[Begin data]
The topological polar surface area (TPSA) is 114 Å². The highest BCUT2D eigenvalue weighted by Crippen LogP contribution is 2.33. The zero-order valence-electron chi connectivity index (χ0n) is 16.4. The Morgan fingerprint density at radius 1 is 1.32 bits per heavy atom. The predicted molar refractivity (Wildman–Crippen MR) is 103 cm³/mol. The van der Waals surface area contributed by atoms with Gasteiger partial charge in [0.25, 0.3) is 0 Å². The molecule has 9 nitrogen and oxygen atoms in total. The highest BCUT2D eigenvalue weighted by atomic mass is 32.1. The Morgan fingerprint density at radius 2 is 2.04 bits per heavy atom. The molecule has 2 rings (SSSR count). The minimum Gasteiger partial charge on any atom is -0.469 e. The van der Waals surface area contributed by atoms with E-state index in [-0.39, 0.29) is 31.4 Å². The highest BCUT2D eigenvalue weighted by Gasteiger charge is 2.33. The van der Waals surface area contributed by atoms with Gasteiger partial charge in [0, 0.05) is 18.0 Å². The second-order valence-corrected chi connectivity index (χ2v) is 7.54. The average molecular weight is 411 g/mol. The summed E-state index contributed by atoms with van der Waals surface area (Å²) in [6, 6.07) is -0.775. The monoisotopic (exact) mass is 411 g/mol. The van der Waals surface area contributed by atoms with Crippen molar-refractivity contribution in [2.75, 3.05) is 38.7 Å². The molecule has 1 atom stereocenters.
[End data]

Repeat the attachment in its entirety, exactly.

The topological polar surface area (TPSA) is 114 Å². The highest BCUT2D eigenvalue weighted by Crippen LogP contribution is 2.33. The zero-order valence-electron chi connectivity index (χ0n) is 16.4. The Morgan fingerprint density at radius 1 is 1.32 bits per heavy atom. The predicted molar refractivity (Wildman–Crippen MR) is 103 cm³/mol. The van der Waals surface area contributed by atoms with Gasteiger partial charge in [0.25, 0.3) is 0 Å². The molecule has 9 nitrogen and oxygen atoms in total. The highest BCUT2D eigenvalue weighted by atomic mass is 32.1. The Morgan fingerprint density at radius 2 is 2.04 bits per heavy atom. The molecule has 2 rings (SSSR count). The minimum Gasteiger partial charge on any atom is -0.469 e. The van der Waals surface area contributed by atoms with E-state index in [-0.39, 0.29) is 31.4 Å². The highest BCUT2D eigenvalue weighted by Gasteiger charge is 2.33. The van der Waals surface area contributed by atoms with Gasteiger partial charge in [0, 0.05) is 18.0 Å². The second-order valence-corrected chi connectivity index (χ2v) is 7.54. The average molecular weight is 411 g/mol. The summed E-state index contributed by atoms with van der Waals surface area (Å²) in [6, 6.07) is -0.775. The monoisotopic (exact) mass is 411 g/mol. The van der Waals surface area contributed by atoms with Crippen molar-refractivity contribution in [2.75, 3.05) is 38.7 Å². The molecule has 1 atom stereocenters.